SAN ANTONIO (AP) _ The lenders committed to financing the $19.5 billion private buyout of Clear Channel Communications Inc. didn't show up to a meeting of the company and buyers even after a judge issued an order barring the banks from hindering or undermining the deal, the company said in a filing Friday.

Representatives from Clear Channel and the private equity buyers, led by Bain Capital and Thomas H. Lee LLC, met Thursday the day after a temporary restraining order was issued to bar the banks from purposely sinking the deal. It was also the day previously set for the closing of the buyout.

But the lenders didn't show, and Clear Channel said in a filing with the Securities and Exchange Commission that "the company continues to be ready, willing and able to consummate the merger The company is unable, however, to estimate a closing date at this time and cautions the markets that a closing may not occur."

Clear Channel shares, which have been volatile in recent weeks, fell 40 cents, or 1.4 percent, to close at $29.20 Friday.

The company's board of directors decided at the request of the equity partners to delay any dividend decision. Historically, the company has declared a dividend on the last day of the quarter and paid by the 15th of the month.

On Wednesday, Clear Channel and the equity buyers sued six banks Citigroup Inc., Morgan Stanley, Credit Suisse Group, The Royal Bank of Scotland, Deutsche Bank AG and Wachovia Corp. saying they were trying to renege on their financing commitment.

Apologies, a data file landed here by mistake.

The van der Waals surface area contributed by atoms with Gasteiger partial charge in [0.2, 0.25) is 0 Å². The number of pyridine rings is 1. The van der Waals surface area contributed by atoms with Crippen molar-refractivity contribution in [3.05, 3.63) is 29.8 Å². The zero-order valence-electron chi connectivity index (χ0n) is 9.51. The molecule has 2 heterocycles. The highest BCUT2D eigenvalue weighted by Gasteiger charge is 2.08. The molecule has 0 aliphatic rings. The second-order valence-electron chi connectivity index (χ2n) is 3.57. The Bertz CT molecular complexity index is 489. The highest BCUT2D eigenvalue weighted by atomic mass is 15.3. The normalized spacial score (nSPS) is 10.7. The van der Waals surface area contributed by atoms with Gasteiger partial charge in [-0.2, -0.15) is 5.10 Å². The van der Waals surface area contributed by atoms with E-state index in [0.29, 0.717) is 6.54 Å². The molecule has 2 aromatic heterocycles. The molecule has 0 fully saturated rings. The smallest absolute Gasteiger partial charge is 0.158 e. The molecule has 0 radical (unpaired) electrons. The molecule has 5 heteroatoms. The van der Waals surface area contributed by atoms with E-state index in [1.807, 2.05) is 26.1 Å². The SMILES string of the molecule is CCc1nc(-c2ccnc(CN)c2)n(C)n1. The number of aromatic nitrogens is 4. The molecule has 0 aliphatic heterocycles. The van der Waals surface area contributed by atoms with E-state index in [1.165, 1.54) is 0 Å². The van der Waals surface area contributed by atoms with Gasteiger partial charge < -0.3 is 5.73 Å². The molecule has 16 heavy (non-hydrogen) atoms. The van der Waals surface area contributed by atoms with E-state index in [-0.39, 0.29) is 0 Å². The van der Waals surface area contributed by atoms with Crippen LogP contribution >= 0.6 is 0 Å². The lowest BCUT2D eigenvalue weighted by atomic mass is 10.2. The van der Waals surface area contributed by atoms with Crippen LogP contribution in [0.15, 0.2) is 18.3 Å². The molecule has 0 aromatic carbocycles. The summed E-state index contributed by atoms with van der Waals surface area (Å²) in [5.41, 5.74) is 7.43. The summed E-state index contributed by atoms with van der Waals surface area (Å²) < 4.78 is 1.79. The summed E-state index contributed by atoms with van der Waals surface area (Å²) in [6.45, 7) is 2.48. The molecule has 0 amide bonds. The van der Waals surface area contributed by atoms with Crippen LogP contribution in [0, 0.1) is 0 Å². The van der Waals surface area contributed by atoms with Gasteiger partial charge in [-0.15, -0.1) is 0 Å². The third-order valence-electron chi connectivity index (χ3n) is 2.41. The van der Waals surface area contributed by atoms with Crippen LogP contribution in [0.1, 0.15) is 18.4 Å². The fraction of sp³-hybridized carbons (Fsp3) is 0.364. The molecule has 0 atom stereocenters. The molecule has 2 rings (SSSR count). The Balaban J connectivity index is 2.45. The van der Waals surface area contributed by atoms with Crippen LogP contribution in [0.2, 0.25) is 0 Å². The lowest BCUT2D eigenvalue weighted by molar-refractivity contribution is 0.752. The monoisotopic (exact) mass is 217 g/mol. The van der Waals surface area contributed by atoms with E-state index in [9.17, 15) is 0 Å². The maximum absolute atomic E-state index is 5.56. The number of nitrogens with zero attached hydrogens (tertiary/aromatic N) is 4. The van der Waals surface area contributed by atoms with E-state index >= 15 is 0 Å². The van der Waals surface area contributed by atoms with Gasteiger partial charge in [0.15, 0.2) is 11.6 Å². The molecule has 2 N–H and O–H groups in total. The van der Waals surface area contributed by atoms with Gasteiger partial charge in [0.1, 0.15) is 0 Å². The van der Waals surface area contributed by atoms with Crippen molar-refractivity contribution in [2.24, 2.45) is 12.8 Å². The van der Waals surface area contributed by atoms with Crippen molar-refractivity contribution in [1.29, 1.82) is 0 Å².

The financing, negotiated during the heady days of ever larger leveraged buyouts, would cost the banks an estimated $3 billion to $4 billion if the deal closes. Bain, THL and Clear Channel argued in their lawsuits that the banks tried to undermine the deal by subsequently adding unreasonable terms to the loan.

The banks have said their credit offers were consistent with the commitment letter. A spokeswoman for the lenders declined to comment Friday on the filing.

Bain and THL agreed to pay $39.20 per share for Clear Channel, far more than the stock's price in the last several months. But if they back out, they'll be subject to $500 million to $600 million in breakup fees.

A court hearing in the case is scheduled for April 8.

Fred Moran, an analyst with the Stanford Group, said there's some chance the parties will reach a compromise as the court date approaches, but the financing remains difficult given the credit crunch.

The situation remains fluid, he said. The banks' failure to show up to the meeting Thursday doesn't necessarily mean the deal is doomed.

"It doesn't necessarily mean there can't be compromise in the future. It just means the parties are at an impasse now," Moran said.

The lawsuits this week are just the latest scuffle in the effort to take Clear Channel private. The buyout proposal, first announced in November 2006, earlier ran into trouble with shareholders who insisted on a higher per-share price and a chance to keep owning a part of the privatized company.

The leveraged buyout remains the largest pending in the United States.

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